Benefits of a 529 Account

by Mar 20, 2020

What exactly is a 529 account? Are there any tax advantages to opening one for my child? Why do so many states have their own, and is one better than the other?

These are some questions that cross your mind when deciding how to start saving for your child and their future education. This post will try to answer these questions and give you more insight to the advantages of opening a 529 account for your child.

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A 529 account is a tax-advantage investment strategy designed to encourage saving for your children and their future higher education expenses. These accounts help set money aside and invest it to help the money grow just as quickly as your child does.

The money that is in this account can be used for a variety of qualifying expenses. It can be used to pay for college education, vocational school, post graduate education, Kindergarden-12th grade tuition, and even items such as computers, books, and other educational expenses.

There are also tax advantages when investing in a 529 account. No federal income taxes are due on any of the earnings when you withdraw money from the account to pay for qualified educational expenses highlighted above.

Not only is the account free from federal income taxes when withdrawing money, but it many cases, it is free from state income tax when contributing money to the account.


A 529 account is set up by an account owner, usually a parent or grandparent, and must be a US resident that is 18 or older. There are no income restrictions for opening a 529 plan which is why this is such a common method of investing.


A beneficiary is identified when opening the 529 account. Anyone of any age can be designated the beneficiary, you can even set it up for yourself.

The flexibility of these plans allows the beneficiary to change. If the oldest child decides they don’t want to go to school, or if they get a scholarship and do not need all of the money in the account, the beneficiary of the 529 account can be changed to a sibling, a spouse, or even yourself.


These accounts are usually invested according to an age-based investment strategy or a Target Date Fund which takes into account the level of risk that you are willing to accept. A 529 account with a target date of 2035 means that you anticipate using the money in the account around that year.

As with retirement plans, you are willing to take on more risk in the beginning to see larger returns, however, as you get closer to the target date, such as high school graduation, you want less risk since you will be using that money soon.


Although contributions to the 529 account are not deductible, the earnings grow tax free and the investment gains will NOT be taxed when the money is taken out to pay for the educational expenses.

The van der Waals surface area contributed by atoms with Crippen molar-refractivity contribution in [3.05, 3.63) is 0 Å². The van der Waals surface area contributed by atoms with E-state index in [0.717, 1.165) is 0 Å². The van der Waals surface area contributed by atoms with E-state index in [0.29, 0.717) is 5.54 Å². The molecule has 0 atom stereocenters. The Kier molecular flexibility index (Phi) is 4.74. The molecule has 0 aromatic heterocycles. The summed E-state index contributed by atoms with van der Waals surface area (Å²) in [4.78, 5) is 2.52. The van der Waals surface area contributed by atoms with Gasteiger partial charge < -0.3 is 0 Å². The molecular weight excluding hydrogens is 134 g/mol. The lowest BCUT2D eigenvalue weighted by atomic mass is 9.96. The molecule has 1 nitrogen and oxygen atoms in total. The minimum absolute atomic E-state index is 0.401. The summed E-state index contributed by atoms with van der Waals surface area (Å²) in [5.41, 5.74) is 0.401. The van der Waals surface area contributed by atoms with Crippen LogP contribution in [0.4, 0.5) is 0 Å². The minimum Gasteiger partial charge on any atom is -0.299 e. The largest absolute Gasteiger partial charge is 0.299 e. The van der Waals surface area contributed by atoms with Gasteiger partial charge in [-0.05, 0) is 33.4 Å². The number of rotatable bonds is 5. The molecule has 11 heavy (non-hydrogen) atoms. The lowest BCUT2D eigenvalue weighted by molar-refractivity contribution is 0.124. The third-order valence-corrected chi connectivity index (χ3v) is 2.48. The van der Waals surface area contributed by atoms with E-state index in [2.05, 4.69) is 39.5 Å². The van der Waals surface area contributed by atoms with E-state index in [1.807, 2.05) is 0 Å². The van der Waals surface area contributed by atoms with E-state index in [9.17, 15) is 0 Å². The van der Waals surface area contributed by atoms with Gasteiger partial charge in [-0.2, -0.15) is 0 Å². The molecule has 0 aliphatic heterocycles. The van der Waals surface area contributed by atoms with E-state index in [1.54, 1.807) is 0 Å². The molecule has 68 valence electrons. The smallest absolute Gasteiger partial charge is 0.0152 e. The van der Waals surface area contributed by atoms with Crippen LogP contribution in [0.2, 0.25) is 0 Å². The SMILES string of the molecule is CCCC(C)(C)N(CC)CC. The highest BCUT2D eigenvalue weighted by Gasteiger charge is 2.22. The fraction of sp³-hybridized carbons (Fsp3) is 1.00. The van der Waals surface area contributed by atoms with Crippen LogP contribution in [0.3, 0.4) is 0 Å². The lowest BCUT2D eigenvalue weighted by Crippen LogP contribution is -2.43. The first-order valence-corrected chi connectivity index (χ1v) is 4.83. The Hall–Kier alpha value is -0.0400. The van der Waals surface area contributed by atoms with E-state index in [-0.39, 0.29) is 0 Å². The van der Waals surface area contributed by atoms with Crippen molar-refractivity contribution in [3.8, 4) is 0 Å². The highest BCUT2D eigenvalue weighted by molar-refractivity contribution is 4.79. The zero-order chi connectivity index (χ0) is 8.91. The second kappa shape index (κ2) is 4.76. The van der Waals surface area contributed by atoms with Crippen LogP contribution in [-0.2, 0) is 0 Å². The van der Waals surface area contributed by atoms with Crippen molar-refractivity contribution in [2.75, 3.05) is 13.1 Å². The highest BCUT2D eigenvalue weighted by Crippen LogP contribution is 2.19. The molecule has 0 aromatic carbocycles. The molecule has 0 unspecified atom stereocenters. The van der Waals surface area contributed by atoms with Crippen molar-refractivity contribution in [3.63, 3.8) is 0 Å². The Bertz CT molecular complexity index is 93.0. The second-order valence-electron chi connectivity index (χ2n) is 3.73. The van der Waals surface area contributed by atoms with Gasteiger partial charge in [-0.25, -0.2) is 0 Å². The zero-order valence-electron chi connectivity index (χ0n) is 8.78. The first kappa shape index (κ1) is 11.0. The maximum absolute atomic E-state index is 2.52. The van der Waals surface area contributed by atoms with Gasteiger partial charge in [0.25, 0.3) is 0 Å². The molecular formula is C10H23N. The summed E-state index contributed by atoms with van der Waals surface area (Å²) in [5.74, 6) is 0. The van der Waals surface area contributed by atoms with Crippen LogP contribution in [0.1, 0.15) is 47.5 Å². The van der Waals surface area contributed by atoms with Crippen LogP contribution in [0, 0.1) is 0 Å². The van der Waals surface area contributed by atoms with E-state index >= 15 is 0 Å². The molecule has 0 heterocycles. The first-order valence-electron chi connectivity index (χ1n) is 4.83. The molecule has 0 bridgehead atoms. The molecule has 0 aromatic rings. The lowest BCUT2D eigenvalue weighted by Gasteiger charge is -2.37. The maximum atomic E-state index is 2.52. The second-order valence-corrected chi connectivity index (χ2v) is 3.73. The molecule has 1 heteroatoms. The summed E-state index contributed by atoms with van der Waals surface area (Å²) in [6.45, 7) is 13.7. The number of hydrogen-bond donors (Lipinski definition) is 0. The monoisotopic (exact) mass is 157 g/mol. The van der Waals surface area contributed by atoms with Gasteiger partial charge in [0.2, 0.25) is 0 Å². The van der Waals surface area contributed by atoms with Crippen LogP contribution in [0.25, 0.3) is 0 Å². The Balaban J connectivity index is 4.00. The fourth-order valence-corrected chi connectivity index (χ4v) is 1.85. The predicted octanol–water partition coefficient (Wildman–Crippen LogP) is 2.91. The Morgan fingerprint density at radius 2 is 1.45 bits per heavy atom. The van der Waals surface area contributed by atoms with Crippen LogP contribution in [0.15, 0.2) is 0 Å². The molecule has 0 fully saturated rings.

In addition to the federal tax savings, over half of the states offer at least a partial tax deduction for state income tax advantages. You can claim state tax benefits every year that you contribute to your 529 account.

If you work in a state that offers a 529 account, you should invest in that state’s 529 plan to take advantage of those state income tax benefits.


If you work in New York, and invest into a NY-529 account, you are able to deduct up to $5,000 from your state income taxes. Each state has different rules and regulations, so it is best to look into your state’s 529 plans to get more information.

As a starting point, it is usually best to invest in a state that you work in to receive that state income tax benefit.

Each state has different 529 requirements and regulations. Some states like California and New York have the most relaxed requirements and flexibility which is why these two are the most common accounts that people invest in. Make sure you do some research on your state as well as California and New York before deciding on what state’s 529 plan you are going to invest in.


The major concern with applying for secondary education is the cost of tuition. Most people rely on financial aid to help subsidize the cost of education.

So how does a 529 account come into play when filling out the FAFSA form (The Free Application for Federal Student Aid) in determining the child’s need?

Student Owned Assets can reduce the aid package by up to 20%. So if your child has a checking account with $10,000, the student will receive $2,000 less in financial aid.

Money in a 529 account, however, will only reduce the need-based aid by a maximum of 5.64% of the asset’s value. That same $10,000 will only see $564 less in financial aid. That’s a significant difference.


A 529 Account is an excellent investment approach in trying to save for you family’s higher education. The significant federal income tax and state income tax benefits, the flexibility in what you can use the contributions and investment gains for, as well as the ability to easily transfer between family members make this an incredible tool to save for your children.

The benefits of a 529 Account to save for a child's education expenses include tax savings, use of investment gains, and ease of transferring accounts.

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